The order to make this Oracion, is thus declared.

Firste, for the enteryng of the matter, you shall place a exordium, or beginnyng.

The seconde place, you shall bryng to his praise, Genus eius, that is to saie: Of what kinde he came of, whiche dooeth consiste in fower poinctes.

{ Of what nacion. } { Of what countre. } { Of what auncetours. } { Of what parentes. }

After that you shall declare, his educacion: the educacion is conteined in thre poinctes.

{ Institucion. } In { Arte. } { Lawes. }

Then put there to that, whiche is the chief grounde of al praise: his actes doen, whiche doe procede out of the giftes, and excellencies of the minde, as the fortitude of the mynde, wisedome, and magnanimite.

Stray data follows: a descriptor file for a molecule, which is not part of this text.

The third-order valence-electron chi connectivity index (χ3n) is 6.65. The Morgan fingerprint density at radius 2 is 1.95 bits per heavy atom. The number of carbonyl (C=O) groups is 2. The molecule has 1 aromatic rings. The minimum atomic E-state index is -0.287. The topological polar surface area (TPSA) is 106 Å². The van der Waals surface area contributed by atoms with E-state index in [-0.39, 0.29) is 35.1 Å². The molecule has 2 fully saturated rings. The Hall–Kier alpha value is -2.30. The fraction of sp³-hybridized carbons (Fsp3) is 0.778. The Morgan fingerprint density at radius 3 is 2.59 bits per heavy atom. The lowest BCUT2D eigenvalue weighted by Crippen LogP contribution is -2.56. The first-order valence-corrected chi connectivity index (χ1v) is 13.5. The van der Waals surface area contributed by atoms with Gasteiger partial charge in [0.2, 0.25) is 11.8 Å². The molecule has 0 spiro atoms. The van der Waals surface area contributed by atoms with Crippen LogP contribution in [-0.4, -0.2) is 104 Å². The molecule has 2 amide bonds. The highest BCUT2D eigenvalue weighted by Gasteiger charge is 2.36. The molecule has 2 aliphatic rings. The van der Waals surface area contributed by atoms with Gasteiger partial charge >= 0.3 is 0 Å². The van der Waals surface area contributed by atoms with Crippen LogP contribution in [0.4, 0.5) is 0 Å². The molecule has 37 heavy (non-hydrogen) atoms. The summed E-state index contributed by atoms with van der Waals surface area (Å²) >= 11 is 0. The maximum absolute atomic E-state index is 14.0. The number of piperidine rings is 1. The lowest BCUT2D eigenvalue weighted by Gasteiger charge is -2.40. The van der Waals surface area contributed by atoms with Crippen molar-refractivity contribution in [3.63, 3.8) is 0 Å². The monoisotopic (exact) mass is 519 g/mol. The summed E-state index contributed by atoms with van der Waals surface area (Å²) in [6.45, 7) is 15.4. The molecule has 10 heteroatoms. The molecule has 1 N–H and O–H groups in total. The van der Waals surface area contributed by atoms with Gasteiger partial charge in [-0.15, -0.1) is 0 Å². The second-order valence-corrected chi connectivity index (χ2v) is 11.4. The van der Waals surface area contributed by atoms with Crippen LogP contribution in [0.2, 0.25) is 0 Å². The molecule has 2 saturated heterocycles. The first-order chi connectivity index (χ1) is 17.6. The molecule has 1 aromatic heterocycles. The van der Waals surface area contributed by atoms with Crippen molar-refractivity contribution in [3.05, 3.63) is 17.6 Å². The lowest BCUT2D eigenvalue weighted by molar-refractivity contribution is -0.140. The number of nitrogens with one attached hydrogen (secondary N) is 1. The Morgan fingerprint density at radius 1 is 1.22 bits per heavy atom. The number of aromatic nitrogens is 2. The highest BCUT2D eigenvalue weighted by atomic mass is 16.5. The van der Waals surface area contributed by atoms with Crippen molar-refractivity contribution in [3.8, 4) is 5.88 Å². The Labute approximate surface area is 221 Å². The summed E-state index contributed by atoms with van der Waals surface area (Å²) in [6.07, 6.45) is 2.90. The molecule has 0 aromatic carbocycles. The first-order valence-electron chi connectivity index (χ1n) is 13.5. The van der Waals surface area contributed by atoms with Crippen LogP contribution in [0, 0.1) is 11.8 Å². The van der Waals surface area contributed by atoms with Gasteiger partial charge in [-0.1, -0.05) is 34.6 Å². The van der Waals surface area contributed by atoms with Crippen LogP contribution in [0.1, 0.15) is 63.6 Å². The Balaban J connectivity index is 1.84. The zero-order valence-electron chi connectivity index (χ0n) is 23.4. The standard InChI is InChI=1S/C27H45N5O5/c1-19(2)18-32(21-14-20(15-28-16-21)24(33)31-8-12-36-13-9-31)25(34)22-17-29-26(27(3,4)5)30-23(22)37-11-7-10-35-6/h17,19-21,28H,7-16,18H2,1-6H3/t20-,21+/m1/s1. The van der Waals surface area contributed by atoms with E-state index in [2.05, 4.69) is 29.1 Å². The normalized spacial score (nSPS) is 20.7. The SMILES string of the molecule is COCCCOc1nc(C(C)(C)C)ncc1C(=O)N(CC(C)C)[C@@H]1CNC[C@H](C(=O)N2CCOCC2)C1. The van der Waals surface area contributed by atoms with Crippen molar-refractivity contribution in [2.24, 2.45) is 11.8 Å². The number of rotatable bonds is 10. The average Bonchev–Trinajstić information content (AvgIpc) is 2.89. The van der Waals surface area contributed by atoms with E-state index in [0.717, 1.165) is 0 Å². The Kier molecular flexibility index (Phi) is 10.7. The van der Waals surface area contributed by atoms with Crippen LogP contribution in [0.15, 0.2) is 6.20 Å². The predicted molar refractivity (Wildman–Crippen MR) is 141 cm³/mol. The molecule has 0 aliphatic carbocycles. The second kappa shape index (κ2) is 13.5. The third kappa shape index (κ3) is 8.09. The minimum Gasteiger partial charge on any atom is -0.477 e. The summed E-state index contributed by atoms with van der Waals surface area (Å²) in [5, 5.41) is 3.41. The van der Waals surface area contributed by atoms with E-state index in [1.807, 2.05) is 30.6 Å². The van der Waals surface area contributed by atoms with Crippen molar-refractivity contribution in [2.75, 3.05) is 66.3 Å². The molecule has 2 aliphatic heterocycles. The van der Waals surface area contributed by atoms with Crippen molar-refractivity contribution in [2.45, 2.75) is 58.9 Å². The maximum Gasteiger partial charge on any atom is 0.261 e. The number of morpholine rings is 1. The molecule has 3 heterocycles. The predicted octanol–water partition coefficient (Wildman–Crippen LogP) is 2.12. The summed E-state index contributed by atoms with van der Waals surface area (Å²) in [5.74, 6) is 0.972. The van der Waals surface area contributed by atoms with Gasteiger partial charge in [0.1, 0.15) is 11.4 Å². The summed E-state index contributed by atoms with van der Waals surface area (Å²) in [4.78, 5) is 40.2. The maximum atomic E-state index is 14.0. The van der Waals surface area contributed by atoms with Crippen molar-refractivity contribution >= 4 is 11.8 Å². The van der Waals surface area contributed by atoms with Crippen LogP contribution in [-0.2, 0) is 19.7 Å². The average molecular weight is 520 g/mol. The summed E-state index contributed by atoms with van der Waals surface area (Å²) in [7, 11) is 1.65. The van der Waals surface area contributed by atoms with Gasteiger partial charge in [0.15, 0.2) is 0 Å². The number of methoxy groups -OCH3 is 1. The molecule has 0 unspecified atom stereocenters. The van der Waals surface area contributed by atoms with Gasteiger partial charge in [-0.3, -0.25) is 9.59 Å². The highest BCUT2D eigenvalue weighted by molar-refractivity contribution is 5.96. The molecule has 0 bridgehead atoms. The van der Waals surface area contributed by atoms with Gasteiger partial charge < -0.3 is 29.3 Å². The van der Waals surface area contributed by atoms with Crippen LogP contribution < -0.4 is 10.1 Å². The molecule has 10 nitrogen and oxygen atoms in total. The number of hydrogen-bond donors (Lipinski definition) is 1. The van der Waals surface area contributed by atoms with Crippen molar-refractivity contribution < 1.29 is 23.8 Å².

Of the bodie, as a beautifull face, amiable countenaunce[,] swiftnesse, the might and strength of thesame.

The excellencies of fortune, as his dignite, power, au- cthoritee, riches, substaunce, frendes.

In the fifte place vse a comparison, wherein that whiche you praise, maie be aduaunced to the vttermoste.

Laste of all, vse the Epilogus, or conclusion.

The example of the Oracion.

The praise of Epaminundas.